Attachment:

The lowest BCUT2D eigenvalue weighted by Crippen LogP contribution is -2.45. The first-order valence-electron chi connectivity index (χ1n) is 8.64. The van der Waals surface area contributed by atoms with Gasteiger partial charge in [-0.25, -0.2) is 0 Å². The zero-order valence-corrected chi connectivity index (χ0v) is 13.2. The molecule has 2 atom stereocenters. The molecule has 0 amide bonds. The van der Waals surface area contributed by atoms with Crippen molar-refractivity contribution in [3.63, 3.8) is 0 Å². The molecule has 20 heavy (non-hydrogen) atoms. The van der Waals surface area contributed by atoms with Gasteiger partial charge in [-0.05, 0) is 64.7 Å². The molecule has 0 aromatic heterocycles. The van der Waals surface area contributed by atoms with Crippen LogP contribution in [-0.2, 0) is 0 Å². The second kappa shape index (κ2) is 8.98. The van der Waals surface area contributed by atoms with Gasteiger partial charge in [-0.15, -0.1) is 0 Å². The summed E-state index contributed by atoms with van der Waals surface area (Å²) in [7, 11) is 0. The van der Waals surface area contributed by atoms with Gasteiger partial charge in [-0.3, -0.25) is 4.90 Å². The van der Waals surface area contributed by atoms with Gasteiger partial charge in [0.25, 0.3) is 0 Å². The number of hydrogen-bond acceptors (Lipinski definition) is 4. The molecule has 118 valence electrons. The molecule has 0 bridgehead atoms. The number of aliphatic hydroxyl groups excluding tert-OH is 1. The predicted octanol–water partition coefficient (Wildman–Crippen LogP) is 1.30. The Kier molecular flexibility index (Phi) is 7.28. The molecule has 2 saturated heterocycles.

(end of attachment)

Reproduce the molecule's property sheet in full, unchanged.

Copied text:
The lowest BCUT2D eigenvalue weighted by Crippen LogP contribution is -2.45. The first-order valence-electron chi connectivity index (χ1n) is 8.64. The van der Waals surface area contributed by atoms with Gasteiger partial charge in [-0.25, -0.2) is 0 Å². The zero-order valence-corrected chi connectivity index (χ0v) is 13.2. The molecule has 2 atom stereocenters. The molecule has 0 amide bonds. The van der Waals surface area contributed by atoms with Crippen molar-refractivity contribution in [3.63, 3.8) is 0 Å². The molecule has 20 heavy (non-hydrogen) atoms. The van der Waals surface area contributed by atoms with Gasteiger partial charge in [-0.05, 0) is 64.7 Å². The molecule has 0 aromatic heterocycles. The van der Waals surface area contributed by atoms with Crippen LogP contribution in [-0.2, 0) is 0 Å². The second kappa shape index (κ2) is 8.98. The van der Waals surface area contributed by atoms with Gasteiger partial charge in [-0.15, -0.1) is 0 Å². The summed E-state index contributed by atoms with van der Waals surface area (Å²) in [7, 11) is 0. The van der Waals surface area contributed by atoms with Gasteiger partial charge in [-0.3, -0.25) is 4.90 Å². The van der Waals surface area contributed by atoms with Gasteiger partial charge in [0.25, 0.3) is 0 Å². The number of hydrogen-bond acceptors (Lipinski definition) is 4. The molecule has 118 valence electrons. The molecule has 0 bridgehead atoms. The number of aliphatic hydroxyl groups excluding tert-OH is 1. The predicted octanol–water partition coefficient (Wildman–Crippen LogP) is 1.30. The Kier molecular flexibility index (Phi) is 7.28. The molecule has 2 saturated heterocycles.